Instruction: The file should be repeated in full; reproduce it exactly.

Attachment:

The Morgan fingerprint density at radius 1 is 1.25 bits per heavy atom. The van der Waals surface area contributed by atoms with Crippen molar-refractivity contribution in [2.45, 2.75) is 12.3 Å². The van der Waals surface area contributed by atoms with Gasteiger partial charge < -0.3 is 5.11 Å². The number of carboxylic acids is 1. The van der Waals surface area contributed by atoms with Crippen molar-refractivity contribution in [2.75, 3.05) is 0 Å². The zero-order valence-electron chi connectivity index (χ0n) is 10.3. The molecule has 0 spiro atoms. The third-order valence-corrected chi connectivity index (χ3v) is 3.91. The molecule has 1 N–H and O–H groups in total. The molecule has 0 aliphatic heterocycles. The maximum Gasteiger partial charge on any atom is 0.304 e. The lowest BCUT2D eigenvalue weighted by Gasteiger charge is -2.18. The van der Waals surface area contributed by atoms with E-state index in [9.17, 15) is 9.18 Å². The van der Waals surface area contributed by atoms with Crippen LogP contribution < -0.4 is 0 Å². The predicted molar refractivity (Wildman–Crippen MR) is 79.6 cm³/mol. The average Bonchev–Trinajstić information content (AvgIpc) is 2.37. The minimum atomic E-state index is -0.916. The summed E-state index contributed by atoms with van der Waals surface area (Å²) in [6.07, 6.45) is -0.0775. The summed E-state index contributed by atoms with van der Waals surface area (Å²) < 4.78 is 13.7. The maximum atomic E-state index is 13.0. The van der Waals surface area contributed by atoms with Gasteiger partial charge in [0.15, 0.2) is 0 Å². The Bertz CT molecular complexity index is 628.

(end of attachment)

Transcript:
The Morgan fingerprint density at radius 1 is 1.25 bits per heavy atom. The van der Waals surface area contributed by atoms with Crippen molar-refractivity contribution in [2.45, 2.75) is 12.3 Å². The van der Waals surface area contributed by atoms with Gasteiger partial charge < -0.3 is 5.11 Å². The number of carboxylic acids is 1. The van der Waals surface area contributed by atoms with Crippen molar-refractivity contribution in [2.75, 3.05) is 0 Å². The zero-order valence-electron chi connectivity index (χ0n) is 10.3. The molecule has 0 spiro atoms. The third-order valence-corrected chi connectivity index (χ3v) is 3.91. The molecule has 1 N–H and O–H groups in total. The molecule has 0 aliphatic heterocycles. The maximum Gasteiger partial charge on any atom is 0.304 e. The lowest BCUT2D eigenvalue weighted by Gasteiger charge is -2.18. The van der Waals surface area contributed by atoms with E-state index in [9.17, 15) is 9.18 Å². The van der Waals surface area contributed by atoms with Crippen LogP contribution < -0.4 is 0 Å². The predicted molar refractivity (Wildman–Crippen MR) is 79.6 cm³/mol. The average Bonchev–Trinajstić information content (AvgIpc) is 2.37. The minimum atomic E-state index is -0.916. The summed E-state index contributed by atoms with van der Waals surface area (Å²) in [6.07, 6.45) is -0.0775. The summed E-state index contributed by atoms with van der Waals surface area (Å²) < 4.78 is 13.7. The maximum atomic E-state index is 13.0. The van der Waals surface area contributed by atoms with Gasteiger partial charge in [0.15, 0.2) is 0 Å². The Bertz CT molecular complexity index is 628.